Ban Foreign Property Sales and Secrecy Protection in Canada

by Diane Francis

1215houses

Foreigners are banned from buying property in New Zealand — Canada should do the same

Diane Francis: Canada must close loopholes, end secrecy, and ban foreign ownership of real estate

As of January 1, foreigners are banned from buying property in New Zealand because of soaring real estate prices. Canada should have done the same years ago.

But Canadian governments remain clueless. Last month, the Canada Mortgage and Housing Corporation claimed misleadingly that “non-residents” own a small portion of housing – a mere 3.4 percent in Toronto and 4.8 percent in Vancouver.

That statement underscores the incompetence of the country and its principal lender.

Ownership is hidden in Canada because the country is a giant secrecy haven where anyone from anywhere can, and does, buy properties through offshore shell companies, nominee shareholders, trusts, or law firm fronts. The only glimpse into the scale of foreign speculation abuse was an analysis in 2015 by anti-corruption organization, Transparency International, of Vancouver’s 100 most valuable property deals: Nearly 50 per cent of ownerships were hidden through shell companies, nominees and trusts.

This flood of hidden dirty money from offshore is widespread so how can a federal government agency state that foreign ownership is minuscule? Worse, how many billions has the CMHC loaned to “owners” hiding behind fronts that are not entitled to mortgages subsidized by Canadian taxpayers?

Secrecy facilitates money laundering and has contributed mostly to excessive real estate prices and the fact that Canadian consumer debt is the highest in the world, representing a grave economic risk.

Canada is a hot money haven because cash deposits or questionable wire transfers — that cannot be deposited into banks without verifying the source of funds – flow through real estate brokers, developers, and law firms then are deposited into banks for payment.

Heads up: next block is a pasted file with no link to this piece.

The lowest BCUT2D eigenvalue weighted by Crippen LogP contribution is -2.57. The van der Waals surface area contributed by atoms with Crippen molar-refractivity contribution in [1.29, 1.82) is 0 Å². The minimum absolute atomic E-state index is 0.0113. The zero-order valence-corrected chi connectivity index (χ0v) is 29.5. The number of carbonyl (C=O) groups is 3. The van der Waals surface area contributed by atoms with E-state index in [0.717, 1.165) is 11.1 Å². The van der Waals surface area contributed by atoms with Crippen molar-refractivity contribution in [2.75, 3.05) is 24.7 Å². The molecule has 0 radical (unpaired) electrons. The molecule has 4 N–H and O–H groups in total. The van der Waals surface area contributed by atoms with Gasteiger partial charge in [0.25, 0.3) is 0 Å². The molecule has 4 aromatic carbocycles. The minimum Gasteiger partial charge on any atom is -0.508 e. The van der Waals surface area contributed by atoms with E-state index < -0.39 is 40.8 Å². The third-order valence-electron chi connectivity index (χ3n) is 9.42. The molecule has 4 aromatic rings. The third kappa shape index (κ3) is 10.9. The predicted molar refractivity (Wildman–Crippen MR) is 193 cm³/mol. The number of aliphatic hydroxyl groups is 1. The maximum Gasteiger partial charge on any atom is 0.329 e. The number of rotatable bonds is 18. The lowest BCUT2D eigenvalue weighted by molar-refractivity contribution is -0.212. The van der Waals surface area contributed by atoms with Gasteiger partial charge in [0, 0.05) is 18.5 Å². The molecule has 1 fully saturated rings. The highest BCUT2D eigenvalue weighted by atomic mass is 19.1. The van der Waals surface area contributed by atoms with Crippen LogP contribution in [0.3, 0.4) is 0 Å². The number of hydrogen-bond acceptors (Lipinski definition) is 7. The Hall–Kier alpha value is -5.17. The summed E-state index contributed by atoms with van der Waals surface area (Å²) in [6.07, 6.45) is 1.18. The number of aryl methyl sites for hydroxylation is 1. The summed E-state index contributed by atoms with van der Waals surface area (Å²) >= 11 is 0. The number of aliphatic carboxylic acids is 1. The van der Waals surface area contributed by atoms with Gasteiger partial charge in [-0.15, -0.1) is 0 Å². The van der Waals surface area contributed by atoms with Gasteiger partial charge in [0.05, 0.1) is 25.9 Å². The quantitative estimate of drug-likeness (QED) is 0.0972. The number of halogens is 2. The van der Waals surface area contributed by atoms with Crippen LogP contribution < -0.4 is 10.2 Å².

An example surfaced last May, after a prolonged probe by the Law Society of British Columbia, when a West Vancouver lawyer was found guilty of professional misconduct for allowing $26 million from unknown sources to flow through his trust account even though he did no legal work to earn the money. He was a conduit — like thousands of lawyers, notaries, proxies, and real estate professionals — for helping hide illegal proceeds and money looted from elsewhere into real estate or illicit payments.

The Vancouver lawyer ignored “a sea of red flags” and never asked the source of funds or where they were deployed. He admitted there was “risk involved” so he charged a tenth of one per cent of the amount, but did no legal work for the client.

Lawyers in Australia, Britain, and Europe are now required to determine and disclose the beneficial ownership of any client and provide that information on demand to tax authorities or law enforcement officials.

Last year, the world’s watchdog into money laundering and terrorist financing — the Financial Action Task Force (FATF) launched by the G7 and United Nations – gave Canada a failing grade because of its legal and real estate loopholes.

“Requirements [in Canada] are inoperative toward legal counsels, legal firms and Quebec notaries,” said the FATF report. “In light of these professionals’ key gatekeeper role, in particular in high-risk sectors and activities such as real-estate transactions and the formation of corporations and trusts, this constitutes a serious impediment to Canada’s efforts to fight money laundering (or terrorist financing).”

Canada must close loopholes, end secrecy, and ban foreign ownership of real estate.

First published National Post Jan. 5, 2017

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